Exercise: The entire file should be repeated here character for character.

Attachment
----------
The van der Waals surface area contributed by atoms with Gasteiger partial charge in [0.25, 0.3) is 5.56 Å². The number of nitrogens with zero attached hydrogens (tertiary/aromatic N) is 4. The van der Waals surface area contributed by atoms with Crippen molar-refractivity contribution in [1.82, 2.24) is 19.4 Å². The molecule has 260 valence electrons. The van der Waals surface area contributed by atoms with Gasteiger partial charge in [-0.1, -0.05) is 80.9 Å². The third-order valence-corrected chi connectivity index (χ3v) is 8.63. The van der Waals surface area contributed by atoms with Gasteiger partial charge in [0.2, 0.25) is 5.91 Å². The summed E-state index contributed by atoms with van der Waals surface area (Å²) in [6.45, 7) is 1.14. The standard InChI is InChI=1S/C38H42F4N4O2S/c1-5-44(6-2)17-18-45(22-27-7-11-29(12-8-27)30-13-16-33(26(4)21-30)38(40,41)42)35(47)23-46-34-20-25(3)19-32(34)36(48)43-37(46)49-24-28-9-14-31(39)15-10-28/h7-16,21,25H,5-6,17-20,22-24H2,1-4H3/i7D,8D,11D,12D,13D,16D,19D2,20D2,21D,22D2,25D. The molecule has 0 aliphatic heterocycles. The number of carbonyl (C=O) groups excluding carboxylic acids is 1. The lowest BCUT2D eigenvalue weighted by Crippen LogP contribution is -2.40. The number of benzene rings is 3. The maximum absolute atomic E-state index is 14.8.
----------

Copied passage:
The van der Waals surface area contributed by atoms with Gasteiger partial charge in [0.25, 0.3) is 5.56 Å². The number of nitrogens with zero attached hydrogens (tertiary/aromatic N) is 4. The van der Waals surface area contributed by atoms with Crippen molar-refractivity contribution in [1.82, 2.24) is 19.4 Å². The molecule has 260 valence electrons. The van der Waals surface area contributed by atoms with Gasteiger partial charge in [-0.1, -0.05) is 80.9 Å². The third-order valence-corrected chi connectivity index (χ3v) is 8.63. The van der Waals surface area contributed by atoms with Gasteiger partial charge in [0.2, 0.25) is 5.91 Å². The summed E-state index contributed by atoms with van der Waals surface area (Å²) in [6.45, 7) is 1.14. The standard InChI is InChI=1S/C38H42F4N4O2S/c1-5-44(6-2)17-18-45(22-27-7-11-29(12-8-27)30-13-16-33(26(4)21-30)38(40,41)42)35(47)23-46-34-20-25(3)19-32(34)36(48)43-37(46)49-24-28-9-14-31(39)15-10-28/h7-16,21,25H,5-6,17-20,22-24H2,1-4H3/i7D,8D,11D,12D,13D,16D,19D2,20D2,21D,22D2,25D. The molecule has 0 aliphatic heterocycles. The number of carbonyl (C=O) groups excluding carboxylic acids is 1. The lowest BCUT2D eigenvalue weighted by Crippen LogP contribution is -2.40. The number of benzene rings is 3. The maximum absolute atomic E-state index is 14.8.